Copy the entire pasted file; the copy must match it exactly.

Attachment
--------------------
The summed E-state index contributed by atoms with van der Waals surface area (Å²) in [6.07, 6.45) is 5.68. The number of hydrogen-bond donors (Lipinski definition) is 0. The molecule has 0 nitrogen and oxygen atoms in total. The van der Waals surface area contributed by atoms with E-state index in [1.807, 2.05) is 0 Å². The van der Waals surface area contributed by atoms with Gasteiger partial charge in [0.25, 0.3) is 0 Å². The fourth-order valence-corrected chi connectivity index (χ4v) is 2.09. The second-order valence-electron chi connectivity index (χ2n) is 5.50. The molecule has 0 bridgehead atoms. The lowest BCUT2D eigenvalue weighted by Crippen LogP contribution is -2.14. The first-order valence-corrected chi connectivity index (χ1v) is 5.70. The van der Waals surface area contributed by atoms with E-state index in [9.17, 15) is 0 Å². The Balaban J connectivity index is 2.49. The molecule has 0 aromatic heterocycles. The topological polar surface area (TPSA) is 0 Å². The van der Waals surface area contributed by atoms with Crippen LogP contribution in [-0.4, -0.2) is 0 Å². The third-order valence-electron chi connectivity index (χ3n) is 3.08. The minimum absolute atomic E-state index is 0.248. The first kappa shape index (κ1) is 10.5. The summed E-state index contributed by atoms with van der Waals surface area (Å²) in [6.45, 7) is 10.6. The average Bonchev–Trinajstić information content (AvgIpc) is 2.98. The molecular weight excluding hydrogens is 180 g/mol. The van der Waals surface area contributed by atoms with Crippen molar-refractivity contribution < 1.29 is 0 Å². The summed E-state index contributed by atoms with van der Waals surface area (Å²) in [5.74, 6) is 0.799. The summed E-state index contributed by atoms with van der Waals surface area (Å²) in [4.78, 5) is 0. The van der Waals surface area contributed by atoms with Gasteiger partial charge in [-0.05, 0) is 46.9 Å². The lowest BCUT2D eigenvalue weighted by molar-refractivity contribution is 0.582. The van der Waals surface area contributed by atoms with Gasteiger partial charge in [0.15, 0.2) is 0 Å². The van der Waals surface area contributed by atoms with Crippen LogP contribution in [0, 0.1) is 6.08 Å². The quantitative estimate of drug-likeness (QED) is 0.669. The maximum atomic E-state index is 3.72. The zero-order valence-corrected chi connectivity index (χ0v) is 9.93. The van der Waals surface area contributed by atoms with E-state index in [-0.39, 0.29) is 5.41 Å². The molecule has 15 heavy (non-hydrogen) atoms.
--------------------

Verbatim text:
The summed E-state index contributed by atoms with van der Waals surface area (Å²) in [6.07, 6.45) is 5.68. The number of hydrogen-bond donors (Lipinski definition) is 0. The molecule has 0 nitrogen and oxygen atoms in total. The van der Waals surface area contributed by atoms with E-state index in [1.807, 2.05) is 0 Å². The van der Waals surface area contributed by atoms with Gasteiger partial charge in [0.25, 0.3) is 0 Å². The fourth-order valence-corrected chi connectivity index (χ4v) is 2.09. The second-order valence-electron chi connectivity index (χ2n) is 5.50. The molecule has 0 bridgehead atoms. The lowest BCUT2D eigenvalue weighted by Crippen LogP contribution is -2.14. The first-order valence-corrected chi connectivity index (χ1v) is 5.70. The van der Waals surface area contributed by atoms with E-state index in [9.17, 15) is 0 Å². The Balaban J connectivity index is 2.49. The molecule has 0 aromatic heterocycles. The topological polar surface area (TPSA) is 0 Å². The van der Waals surface area contributed by atoms with Crippen LogP contribution in [-0.4, -0.2) is 0 Å². The third-order valence-electron chi connectivity index (χ3n) is 3.08. The minimum absolute atomic E-state index is 0.248. The first kappa shape index (κ1) is 10.5. The summed E-state index contributed by atoms with van der Waals surface area (Å²) in [6.45, 7) is 10.6. The average Bonchev–Trinajstić information content (AvgIpc) is 2.98. The molecular weight excluding hydrogens is 180 g/mol. The van der Waals surface area contributed by atoms with Crippen molar-refractivity contribution < 1.29 is 0 Å². The summed E-state index contributed by atoms with van der Waals surface area (Å²) in [5.74, 6) is 0.799. The summed E-state index contributed by atoms with van der Waals surface area (Å²) in [4.78, 5) is 0. The van der Waals surface area contributed by atoms with Gasteiger partial charge in [-0.05, 0) is 46.9 Å². The lowest BCUT2D eigenvalue weighted by molar-refractivity contribution is 0.582. The van der Waals surface area contributed by atoms with Gasteiger partial charge in [0.15, 0.2) is 0 Å². The van der Waals surface area contributed by atoms with Crippen LogP contribution in [0, 0.1) is 6.08 Å². The quantitative estimate of drug-likeness (QED) is 0.669. The maximum atomic E-state index is 3.72. The zero-order valence-corrected chi connectivity index (χ0v) is 9.93. The van der Waals surface area contributed by atoms with E-state index in [-0.39, 0.29) is 5.41 Å². The molecule has 15 heavy (non-hydrogen) atoms.